“It’s an honor to have served in that position,” Gamble said. “It was very personal for me because I’m part of the LGBTQ+ community, and I know how hard these individuals have fought to be able to live their authentic selves. I’m grateful that these students have opened up to me and felt safe with me enough to share a lot of hidden secrets that we think college students don’t go through.” 

Her passion for social and gender issues is initially what drew her to double majoring in women’s, gender and sexuality studies.

“Cher represents the excellence of our Fresno State students,” said Dr. Katherine Fobear, associate professor in the Department of Women’s, Gender and Sexuality Studies. Not only excellence in overcoming significant hardship and struggles to achieve her education, but also excellence in her scholarship and advocacy. Her work as the LGBTQ+ student liaison speaks to Cher’s abundance of leadership and empathy for marginalized students and community members.”

Gamble said her passion for public health is a testament to those who came before her – particularly her mother and grandmother, who was a public health nurse. Toward the end of their lives, both suffered from medical malpractice and/or neglect, Gamble said, which inspired her to take a public health course to learn more about health inequities and autonomy, and how this impacts people of color. After one course, she decided to double major in health science. 

“My grandmother always instilled in me the notion of giving back to our community, especially Black people who have always been disadvantaged and disenfranchised,” Gamble said. “She taught me that we have to take care of one another.”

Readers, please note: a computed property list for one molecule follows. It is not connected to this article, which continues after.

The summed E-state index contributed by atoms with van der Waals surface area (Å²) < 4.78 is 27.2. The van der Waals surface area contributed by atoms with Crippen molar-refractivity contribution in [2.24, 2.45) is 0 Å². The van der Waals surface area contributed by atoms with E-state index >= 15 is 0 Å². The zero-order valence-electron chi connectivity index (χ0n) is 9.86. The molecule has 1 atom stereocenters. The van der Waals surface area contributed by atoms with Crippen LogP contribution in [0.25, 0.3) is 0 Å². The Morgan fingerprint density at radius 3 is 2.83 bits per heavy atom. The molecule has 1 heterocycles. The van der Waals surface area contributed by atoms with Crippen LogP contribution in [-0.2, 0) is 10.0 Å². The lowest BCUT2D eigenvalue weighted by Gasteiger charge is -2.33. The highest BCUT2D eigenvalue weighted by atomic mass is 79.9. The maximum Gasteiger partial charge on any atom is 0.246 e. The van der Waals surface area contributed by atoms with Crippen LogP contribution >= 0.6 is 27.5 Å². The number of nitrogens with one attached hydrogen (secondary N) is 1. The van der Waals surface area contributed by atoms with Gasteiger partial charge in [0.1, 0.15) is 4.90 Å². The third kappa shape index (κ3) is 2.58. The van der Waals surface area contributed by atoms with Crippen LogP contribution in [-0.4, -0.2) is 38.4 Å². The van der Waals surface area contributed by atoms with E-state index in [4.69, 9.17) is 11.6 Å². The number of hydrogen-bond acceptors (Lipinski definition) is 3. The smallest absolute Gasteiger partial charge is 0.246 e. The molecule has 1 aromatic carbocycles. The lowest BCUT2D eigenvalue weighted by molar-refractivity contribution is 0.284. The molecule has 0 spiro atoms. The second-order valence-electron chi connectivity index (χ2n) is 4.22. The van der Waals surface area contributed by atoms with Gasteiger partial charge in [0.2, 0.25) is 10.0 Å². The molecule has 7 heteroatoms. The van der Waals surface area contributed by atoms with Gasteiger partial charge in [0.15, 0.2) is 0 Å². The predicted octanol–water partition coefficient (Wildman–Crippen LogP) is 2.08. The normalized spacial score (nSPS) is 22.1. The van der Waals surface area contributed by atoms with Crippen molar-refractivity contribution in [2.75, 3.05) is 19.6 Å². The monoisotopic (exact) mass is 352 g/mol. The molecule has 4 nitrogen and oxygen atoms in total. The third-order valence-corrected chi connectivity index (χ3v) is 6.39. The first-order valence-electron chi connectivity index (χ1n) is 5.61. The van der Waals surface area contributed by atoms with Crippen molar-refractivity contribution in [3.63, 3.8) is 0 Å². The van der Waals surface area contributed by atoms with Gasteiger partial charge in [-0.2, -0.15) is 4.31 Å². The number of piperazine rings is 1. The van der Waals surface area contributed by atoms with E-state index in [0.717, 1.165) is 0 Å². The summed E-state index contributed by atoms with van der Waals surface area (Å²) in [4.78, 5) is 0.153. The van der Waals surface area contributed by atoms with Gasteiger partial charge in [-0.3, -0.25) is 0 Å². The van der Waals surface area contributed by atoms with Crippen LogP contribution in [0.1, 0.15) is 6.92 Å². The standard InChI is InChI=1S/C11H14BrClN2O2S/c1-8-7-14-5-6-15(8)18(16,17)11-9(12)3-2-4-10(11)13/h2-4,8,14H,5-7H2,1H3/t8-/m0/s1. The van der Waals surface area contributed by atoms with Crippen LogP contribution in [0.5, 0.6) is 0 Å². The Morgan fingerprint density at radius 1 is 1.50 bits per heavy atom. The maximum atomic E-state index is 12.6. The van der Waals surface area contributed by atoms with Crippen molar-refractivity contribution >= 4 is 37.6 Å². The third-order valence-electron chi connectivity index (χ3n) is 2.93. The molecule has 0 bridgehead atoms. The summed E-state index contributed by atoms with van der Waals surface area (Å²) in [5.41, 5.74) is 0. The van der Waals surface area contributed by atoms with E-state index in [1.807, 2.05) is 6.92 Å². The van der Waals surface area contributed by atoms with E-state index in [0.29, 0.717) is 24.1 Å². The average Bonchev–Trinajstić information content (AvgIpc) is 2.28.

An advocate by heart and activist by nature, Gamble made it her mission to bring her grandmother’s vision to life. As an ambassador for Planned Parenthood Mar Monte, she worked on reproductive health care initiatives, hoping to provide safe and validating care for patients and community members. She also volunteered with the Central Valley Black Nurses Association, helping to provide funding to Black nursing students through the Mary Eliza Mahoney nursing scholarship. 

As a Ronald E. McNair Scholar, Gamble engaged in research focused on Black feminist and reproductive justice advocacy addressing Black maternal health. Her research, which she presented at California State University, Chico’s 50th Anniversary of the Womxn’s Empowerment conference, was awarded a $5,000 research grant.

In the fall, Gamble will launch into an interdisciplinary doctorate program at the University of California, Merced, where she will study critical race theory and ethnic studies. Afterwards, Gamble aspires to come back to Fresno State, where she hopes to continue her quest of mentoring and serving students.

“I always heard the saying ‘it takes a village to raise a child’ and it definitely took a village to help me get to where I’m at,” Gamble said. “The university pushed me to challenge my activism and outlook on life. It’s challenged me to speak up in ways I never thought I was able to. It’s prepared me to take on the world in my next journey of life. I’m so proud to be a Bulldog, and I can’t wait to come back one day and help make a difference. This is my home.”

L to R: Dean’s Graduate Medalist, Xilang Yang, CHHS Dean, Dr. Denise Seabert, Dean’s Undergraduate Medalist, Cherika Gamble. / Photo credit: Cary Edmondson, Fresno State 

Cherika Gamble was selected as the College of Health and Human Services’ 2023 Undergraduate Deans’ Medalist and is a candidate for the prestigious California State University, Fresno University President’s Medal, which is the highest honor the University presents to an undergraduate student. The President’s Medalist is selected from the nine undergraduate Dean’s Medalists who represent the academic colleges and schools and the Division of Student Affairs.